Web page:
Blue Lake Summer Fun Days
When: Every Tuesday through Thursday
July 11 through Aug. 10 from 11:30 a.m. to 2:30 p.m.
Free lunch served from noon to 1 p.m.
Where: Blue Lake Regional Park
21224 NE Blue Lake Road, Fairview
Free. No registration required. Free parking when entering from
10 a.m. to 1 p.m. on event days.
Contact: Lupine DeSnyder
With classes now officially out of session, kids will have the opportunity to participate in a different type of hands-on learning this summer at Blue Lake Regional Park.
In a partnership with Oregon State University Extension Service and Reynolds Nutrition, Metro will host the second series of Summer Fun Days – free activity-filled days every Tuesday, Wednesday and Thursday from July 11 to Aug. 10 for kids 18 and under.
The series will provide activities with the help of Blue Lake Young Rangers – middle and high school-aged students from underserved communities.
“It’s a unique chance to visit the park and connect with nature activities,” said Lupine DeSnyder, a Metro volunteer coordinator who helps organize the Summer Fun Days program. “It gives people a good opportunity to see what the park has to offer – all for free.”
Blue Lake offers activities year-round ranging from fishing to disc golf, to playgrounds and swimming. At Summer Fun Days, kids will have the opportunity to participate in nature crafts and games, as well as activities in the Natural Discovery Garden.
“I feel like the program fills the need for kids to have a place to enjoy a free meal through the summer lunch program, but also provides engaging activities so that kids have something interesting to do during the summer,” DeSnyder said.
This year, Metro is hoping to emphasize one of the park’s more popular points of interest, the Natural Discovery Garden. In the garden, kids can learn and talk about how to grow a garden in a healthy, nontoxic and sustainable way – something that is a priority for Metro.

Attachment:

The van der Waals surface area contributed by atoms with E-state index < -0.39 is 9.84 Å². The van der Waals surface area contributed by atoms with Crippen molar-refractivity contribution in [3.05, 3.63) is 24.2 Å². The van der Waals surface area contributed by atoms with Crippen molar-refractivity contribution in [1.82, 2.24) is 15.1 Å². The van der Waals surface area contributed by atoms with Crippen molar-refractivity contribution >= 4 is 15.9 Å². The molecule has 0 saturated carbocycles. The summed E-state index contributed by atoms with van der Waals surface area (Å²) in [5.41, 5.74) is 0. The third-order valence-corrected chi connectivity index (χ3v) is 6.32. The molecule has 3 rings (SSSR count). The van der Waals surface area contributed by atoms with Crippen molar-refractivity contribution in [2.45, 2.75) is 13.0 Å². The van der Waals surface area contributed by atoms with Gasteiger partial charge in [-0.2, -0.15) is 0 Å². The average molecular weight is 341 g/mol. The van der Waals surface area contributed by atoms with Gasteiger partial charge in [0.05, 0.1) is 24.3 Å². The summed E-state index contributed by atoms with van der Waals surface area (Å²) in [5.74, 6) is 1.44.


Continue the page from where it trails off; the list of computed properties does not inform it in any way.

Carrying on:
“Blue Lake is very recreational, and so there’s been the sort of stewardship and the connection-to-place component that’s important to us,” said Stacey Sowders, the program coordinator for the Blue Lake Young Rangers program and outreach coordinator for OSU’s Extension Services. “We wanted to use Blue Lake as a site that kids can go back to.”
The partnership between OSU’s Extension Services and Metro began last year through a Nature in Neighborhoods grant given to support the Blue Lake Young Rangers project. Created by the Washington County 4-H Association, the young rangers program serves as a way to connect underserved youth to real-world, outdoor projects in science, technology, engineering and math fields.
The program is a valuable professional development experience for many of the students, Sowders added.
“For our students, it’s a really great learning opportunity,” Sowders said. “They know us, they’re comfortable with us. They’re getting a lot of exposure that I think oftentimes you don’t get at that young age.”
Seng Yian Saechao, an educator for the Blue Lake Young Rangers program, said that the stipend provides much more than just money for the young rangers’ time.
“It’s kind of a way to show them we appreciate their work, and what they’re doing does matter,” Saechao said. “Having them out there and showing them that they can make a difference is actually really impactful on their own lives.”